The alterations will also benefit river herring, which migrate from the ocean into the ponds of the Coonamessett system to spawn before returning to the sea. The lack of vegetation overhead leaves them so exposed to predators that, unlike other Cape streams and rivers, they hide during the day and migrate at night. Last year, the Coonamessett had an estimated 75,000 river herring head upstream, one of the highest counts on the Cape.

The March 13 flight guided by Johnson was supposed to be hands-off, with the drone following a programmed flight path of plotted waypoints over the bogs. The extreme cold sapped the batteries and played havoc with data transfer of flight coordinates to the drone’s navigation system, so it was done the old-fashioned way, a manual flight using visual landmarks for navigation.

That flight did not yield images due to technical difficulties, but a subsequent flight Thursday captured over 1,500 images for processing.

The thermal images from the drone reveal where groundwater, possibly moving along ancient buried river or stream beds, is discharged into the Coonamessett. WHOI bought the drone and thermal camera for $17,000 to use in cooperative research, said Matthew Charette, an associate scientist in marine chemistry and geochemistry at WHOI and the incoming director of the WHOI Sea Grant program. Charette and Johnson were hired by the trust to help find the groundwater springs. The thermal imaging camera can distinguish the light wavelengths associated with a particular temperature and convert them into a photographic image, where objects are depicted in colored temperature gradients.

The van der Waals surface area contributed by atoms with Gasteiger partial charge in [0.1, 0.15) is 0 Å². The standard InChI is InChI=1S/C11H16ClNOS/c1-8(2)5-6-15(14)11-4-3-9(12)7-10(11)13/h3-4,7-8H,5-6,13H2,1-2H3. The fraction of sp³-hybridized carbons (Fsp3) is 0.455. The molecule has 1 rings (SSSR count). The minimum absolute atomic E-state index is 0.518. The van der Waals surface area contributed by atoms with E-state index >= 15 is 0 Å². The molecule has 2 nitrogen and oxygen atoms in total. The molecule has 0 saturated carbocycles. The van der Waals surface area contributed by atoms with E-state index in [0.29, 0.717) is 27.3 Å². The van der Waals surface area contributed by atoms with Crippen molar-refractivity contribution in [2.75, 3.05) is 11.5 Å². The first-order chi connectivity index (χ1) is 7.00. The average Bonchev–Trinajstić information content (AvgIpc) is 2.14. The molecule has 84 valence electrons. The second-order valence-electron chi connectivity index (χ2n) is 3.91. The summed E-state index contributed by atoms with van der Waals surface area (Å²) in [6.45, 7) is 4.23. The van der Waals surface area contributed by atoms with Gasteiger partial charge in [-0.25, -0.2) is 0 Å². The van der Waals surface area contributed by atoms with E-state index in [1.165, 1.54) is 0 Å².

While surface waters in the Coonamessett can vary between 32 and 68 degrees, the Cape’s groundwater is a constant 55.4 degrees. When precipitation trickles downward from the surface layer, it is warmed or cooled as it passes through a thick band of unsaturated soil that maintains a constant temperature that is an average of the Cape’s annual temperature.

Drone technology has made thermal imaging accessible and relatively affordable. Back in 2000, it cost $30,000 for a plane to fly from Michigan and survey three ponds, Charette said. The thermal imaging study using the drone cost the trust around $3,000 he said, although some of that cost was offset by donated labor.

Brook trout need water that is cooler than 65 degrees to survive, and Scherer is hoping they will be able to either incorporate the seeps into the new design of the river or route them to chill the water in the river bends where the velocity is slower and more conducive to fish gathering to feed and spawn.

A restoration effort in the upper portion of the river by Steve Hurley, fisheries manager for the state Department of Fish and Wildlife, has been very successful, said Betsy Gladfelter of the Falmouth Conservation Commission.

“He believes, and we believe, that if we create cold water refuges in the lower part of the river, the trout will find them,” Gladfelter said.

That could put them close enough to Great Pond to migrate out into the saltwater estuary, where food is much more abundant, and allow them to grow to a size prized by anglers and better equipped to spawn.